Majra Jacquelin Singh
Nicholas Graywall arrives in Berkeley from India in 1968 with a graduate scholarship in his pocket,an anglicized name, and lots of charm. But his occasional secretiveness and a series of self-destructive moves threaten his future in America until he agrees to confront what's haunting him. This opens the door to his childhood past in Majra and to the most startling source of his deliverance. More
Nicholas Graywall is a winner. It's 1968, and he's just arrived from India with a scholarship to the Berkeley Law School in his pocket, an anglicized name, and lots of charm. Leslie Gordon, the tutor he hires to help with an English assignment, becomes his best friend and mentor. She delights in his outgoing nature and exotic aura. But she's bewildered by his occasional secretiveness and sudden, mysterious withdrawal into silence. She wants to know why.
Leslie collects bits and pieces of Nick's life as a child in the Punjab village Majra as he reveals them -- "not all in one go, but in a series of stills, as in a slide show run at an unpredictable speed". Many aunts, uncles, and cousins; town folk, house servants, and field workers people this feudal world. But Majra itself figures foremost in Nick's memory. Nikku's (Nick's) grandfather, a wealthy landowner, heads the estate. An American bride, Helen, is a "phoren" presence on the scene.Hostility erupts between her and Nikku's mother Dilraj Kaur, who find themselves married to the same man: Tej, the older son of the family head. The friction between the two reaches an unbearable pitch with the birth of Helen's son. The scene unravels with the discovery of some life-threatening black magic worked on the infant. The family decides to send Dilraj Kaur and Nikku away for good, in spite of her spirited protests against their banishment. The two are to go to her brother's estate in Faridkot, an overnight train ride -- and an eternity away.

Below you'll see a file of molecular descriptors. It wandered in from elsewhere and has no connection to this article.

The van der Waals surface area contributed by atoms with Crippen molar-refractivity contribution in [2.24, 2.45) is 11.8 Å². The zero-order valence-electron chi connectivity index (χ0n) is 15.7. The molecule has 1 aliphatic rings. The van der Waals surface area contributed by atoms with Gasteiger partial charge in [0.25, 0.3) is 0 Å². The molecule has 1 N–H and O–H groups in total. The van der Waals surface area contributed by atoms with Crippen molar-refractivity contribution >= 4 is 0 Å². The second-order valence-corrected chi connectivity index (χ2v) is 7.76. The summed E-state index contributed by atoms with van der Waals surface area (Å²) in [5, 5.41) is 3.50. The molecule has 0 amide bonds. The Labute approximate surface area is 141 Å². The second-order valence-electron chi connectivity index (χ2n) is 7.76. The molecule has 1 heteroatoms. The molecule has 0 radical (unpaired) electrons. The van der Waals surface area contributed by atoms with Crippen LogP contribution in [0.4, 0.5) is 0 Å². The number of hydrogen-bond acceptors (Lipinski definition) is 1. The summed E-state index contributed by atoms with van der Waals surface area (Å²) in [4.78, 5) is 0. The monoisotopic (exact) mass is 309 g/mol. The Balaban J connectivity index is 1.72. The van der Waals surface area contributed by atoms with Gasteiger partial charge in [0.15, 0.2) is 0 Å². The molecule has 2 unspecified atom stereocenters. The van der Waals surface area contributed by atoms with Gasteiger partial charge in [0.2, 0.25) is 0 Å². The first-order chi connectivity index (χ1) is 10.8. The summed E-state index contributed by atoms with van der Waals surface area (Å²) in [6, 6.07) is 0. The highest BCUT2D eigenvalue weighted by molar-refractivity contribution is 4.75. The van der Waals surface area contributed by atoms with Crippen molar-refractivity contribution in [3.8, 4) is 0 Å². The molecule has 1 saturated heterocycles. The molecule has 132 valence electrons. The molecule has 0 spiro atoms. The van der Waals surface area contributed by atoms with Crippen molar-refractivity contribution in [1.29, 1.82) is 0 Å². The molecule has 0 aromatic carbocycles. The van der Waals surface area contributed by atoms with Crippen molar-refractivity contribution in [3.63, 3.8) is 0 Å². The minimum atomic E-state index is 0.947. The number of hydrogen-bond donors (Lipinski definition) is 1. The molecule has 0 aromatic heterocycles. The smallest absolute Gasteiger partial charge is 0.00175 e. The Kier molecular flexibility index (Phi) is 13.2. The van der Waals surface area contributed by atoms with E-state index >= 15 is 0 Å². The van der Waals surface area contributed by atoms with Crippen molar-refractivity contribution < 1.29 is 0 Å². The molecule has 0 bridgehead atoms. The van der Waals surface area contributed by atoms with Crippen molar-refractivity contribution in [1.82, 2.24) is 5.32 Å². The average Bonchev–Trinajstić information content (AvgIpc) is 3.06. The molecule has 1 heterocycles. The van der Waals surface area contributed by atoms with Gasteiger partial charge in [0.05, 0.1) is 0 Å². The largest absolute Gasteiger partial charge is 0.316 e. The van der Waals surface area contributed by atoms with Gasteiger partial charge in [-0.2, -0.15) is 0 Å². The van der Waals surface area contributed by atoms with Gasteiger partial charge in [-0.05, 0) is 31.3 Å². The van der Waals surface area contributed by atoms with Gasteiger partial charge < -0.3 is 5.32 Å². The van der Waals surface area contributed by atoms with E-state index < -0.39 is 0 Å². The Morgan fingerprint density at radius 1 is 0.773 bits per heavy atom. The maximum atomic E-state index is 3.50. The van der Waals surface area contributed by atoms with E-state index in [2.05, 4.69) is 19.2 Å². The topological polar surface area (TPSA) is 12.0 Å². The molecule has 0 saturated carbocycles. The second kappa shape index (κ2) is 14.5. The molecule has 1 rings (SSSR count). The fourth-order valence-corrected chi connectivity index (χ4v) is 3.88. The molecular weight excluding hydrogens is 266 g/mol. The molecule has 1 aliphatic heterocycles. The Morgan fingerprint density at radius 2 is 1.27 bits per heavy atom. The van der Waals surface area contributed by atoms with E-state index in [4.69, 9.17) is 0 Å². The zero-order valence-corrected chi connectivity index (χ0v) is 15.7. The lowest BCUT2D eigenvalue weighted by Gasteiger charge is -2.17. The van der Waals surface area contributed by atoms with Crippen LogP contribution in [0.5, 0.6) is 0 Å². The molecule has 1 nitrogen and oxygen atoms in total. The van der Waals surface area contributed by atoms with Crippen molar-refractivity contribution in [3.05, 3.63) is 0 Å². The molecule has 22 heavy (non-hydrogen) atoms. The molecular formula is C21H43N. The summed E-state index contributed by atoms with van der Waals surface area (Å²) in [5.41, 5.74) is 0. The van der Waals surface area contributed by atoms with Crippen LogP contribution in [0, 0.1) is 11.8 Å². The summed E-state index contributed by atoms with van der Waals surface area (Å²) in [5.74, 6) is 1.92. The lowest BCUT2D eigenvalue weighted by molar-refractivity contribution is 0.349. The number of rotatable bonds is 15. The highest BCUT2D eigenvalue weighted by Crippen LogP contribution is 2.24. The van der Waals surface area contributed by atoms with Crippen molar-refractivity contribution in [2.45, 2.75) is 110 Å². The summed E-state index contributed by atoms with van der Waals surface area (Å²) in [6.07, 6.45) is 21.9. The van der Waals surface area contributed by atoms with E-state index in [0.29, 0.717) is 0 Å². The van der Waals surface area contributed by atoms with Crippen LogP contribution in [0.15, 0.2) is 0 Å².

In Berkeley, Nick drifts into the psychedelic world that surrounds him and embarks on a series of self-destructive moves that threaten his academic success and mystify those who wish him well. Sam, the "flower child", and the beguiling Sara Kaury, a Lebanese immigrant and successful San Francisco lawyer, enter his life with a tug of war, the one drawing him further away from his purpose, the other trying to "save" him. Finally Nick volunteers for the Vietnam War, a surprising turn that means a prolonged absence from his academic life and from Leslie, the only friend who has not given up on him.
Nick's stint in the Vietnam War over, he returns to Berkeley to complete his law degree. But the challenge of settling down to academic work after the shattering war experience proves too much. He takes up with Sam again, only to find that life in a hippie commune beside the Russian River is not the future he sees for himself. It's back to the University where he finally completes his degree.
A framed diploma to hang in his office, a plum of a new job offer, and Nick is ready to go for the good life, when a telegram arrives from New Delhi, India. It's from his uncle-stepfather Tej calling him back: Nick is desperately needed to help the family over a crisis. Nick declares he won't go, hasn't he always declared he would never return to India? Ever. But Leslie prevails on him to heed his uncle's plea. It's a decision that opens the closed door of Nick's past, demons and all, and becomes the means of his deliverance -- from the most unexpected source.
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